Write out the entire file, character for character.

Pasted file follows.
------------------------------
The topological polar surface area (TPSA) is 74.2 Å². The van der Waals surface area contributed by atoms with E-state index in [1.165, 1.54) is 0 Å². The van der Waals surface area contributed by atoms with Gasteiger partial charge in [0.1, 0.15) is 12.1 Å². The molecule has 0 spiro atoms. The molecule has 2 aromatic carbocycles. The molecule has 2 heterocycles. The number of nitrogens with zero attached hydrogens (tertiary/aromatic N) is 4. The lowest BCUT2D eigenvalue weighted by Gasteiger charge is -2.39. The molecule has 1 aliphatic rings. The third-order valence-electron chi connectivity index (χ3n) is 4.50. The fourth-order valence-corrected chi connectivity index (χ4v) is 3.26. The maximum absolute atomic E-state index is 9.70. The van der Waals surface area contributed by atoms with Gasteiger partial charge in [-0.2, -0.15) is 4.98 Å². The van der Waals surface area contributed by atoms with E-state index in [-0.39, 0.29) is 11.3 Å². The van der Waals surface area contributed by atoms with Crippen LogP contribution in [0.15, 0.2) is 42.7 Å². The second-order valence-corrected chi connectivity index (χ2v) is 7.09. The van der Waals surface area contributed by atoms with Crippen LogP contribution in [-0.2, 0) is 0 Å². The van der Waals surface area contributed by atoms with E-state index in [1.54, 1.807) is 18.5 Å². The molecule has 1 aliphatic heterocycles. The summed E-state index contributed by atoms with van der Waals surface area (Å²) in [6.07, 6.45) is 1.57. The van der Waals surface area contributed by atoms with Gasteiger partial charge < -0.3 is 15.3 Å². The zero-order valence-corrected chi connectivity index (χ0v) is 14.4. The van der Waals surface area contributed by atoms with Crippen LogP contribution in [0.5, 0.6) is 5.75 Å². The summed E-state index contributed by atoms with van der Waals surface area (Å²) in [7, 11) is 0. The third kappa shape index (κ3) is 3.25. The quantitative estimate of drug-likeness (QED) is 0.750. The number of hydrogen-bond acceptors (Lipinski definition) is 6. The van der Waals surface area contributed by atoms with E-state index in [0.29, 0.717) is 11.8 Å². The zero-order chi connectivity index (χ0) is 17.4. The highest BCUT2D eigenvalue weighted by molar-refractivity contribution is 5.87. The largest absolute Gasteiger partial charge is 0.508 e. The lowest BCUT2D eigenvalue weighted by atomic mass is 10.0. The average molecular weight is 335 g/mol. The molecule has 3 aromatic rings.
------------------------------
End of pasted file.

The topological polar surface area (TPSA) is 74.2 Å². The van der Waals surface area contributed by atoms with E-state index in [1.165, 1.54) is 0 Å². The van der Waals surface area contributed by atoms with Gasteiger partial charge in [0.1, 0.15) is 12.1 Å². The molecule has 0 spiro atoms. The molecule has 2 aromatic carbocycles. The molecule has 2 heterocycles. The number of nitrogens with zero attached hydrogens (tertiary/aromatic N) is 4. The lowest BCUT2D eigenvalue weighted by Gasteiger charge is -2.39. The molecule has 1 aliphatic rings. The third-order valence-electron chi connectivity index (χ3n) is 4.50. The fourth-order valence-corrected chi connectivity index (χ4v) is 3.26. The maximum absolute atomic E-state index is 9.70. The van der Waals surface area contributed by atoms with Gasteiger partial charge in [-0.2, -0.15) is 4.98 Å². The van der Waals surface area contributed by atoms with E-state index in [-0.39, 0.29) is 11.3 Å². The van der Waals surface area contributed by atoms with Crippen LogP contribution in [0.15, 0.2) is 42.7 Å². The second-order valence-corrected chi connectivity index (χ2v) is 7.09. The van der Waals surface area contributed by atoms with Crippen LogP contribution in [-0.2, 0) is 0 Å². The van der Waals surface area contributed by atoms with E-state index in [1.54, 1.807) is 18.5 Å². The molecule has 1 aliphatic heterocycles. The summed E-state index contributed by atoms with van der Waals surface area (Å²) in [6.07, 6.45) is 1.57. The van der Waals surface area contributed by atoms with Gasteiger partial charge < -0.3 is 15.3 Å². The zero-order valence-corrected chi connectivity index (χ0v) is 14.4. The van der Waals surface area contributed by atoms with Crippen LogP contribution in [0.5, 0.6) is 5.75 Å². The summed E-state index contributed by atoms with van der Waals surface area (Å²) in [7, 11) is 0. The third kappa shape index (κ3) is 3.25. The quantitative estimate of drug-likeness (QED) is 0.750. The number of hydrogen-bond acceptors (Lipinski definition) is 6. The van der Waals surface area contributed by atoms with E-state index in [0.29, 0.717) is 11.8 Å². The zero-order chi connectivity index (χ0) is 17.4. The highest BCUT2D eigenvalue weighted by molar-refractivity contribution is 5.87. The largest absolute Gasteiger partial charge is 0.508 e. The lowest BCUT2D eigenvalue weighted by atomic mass is 10.0. The average molecular weight is 335 g/mol. The molecule has 3 aromatic rings.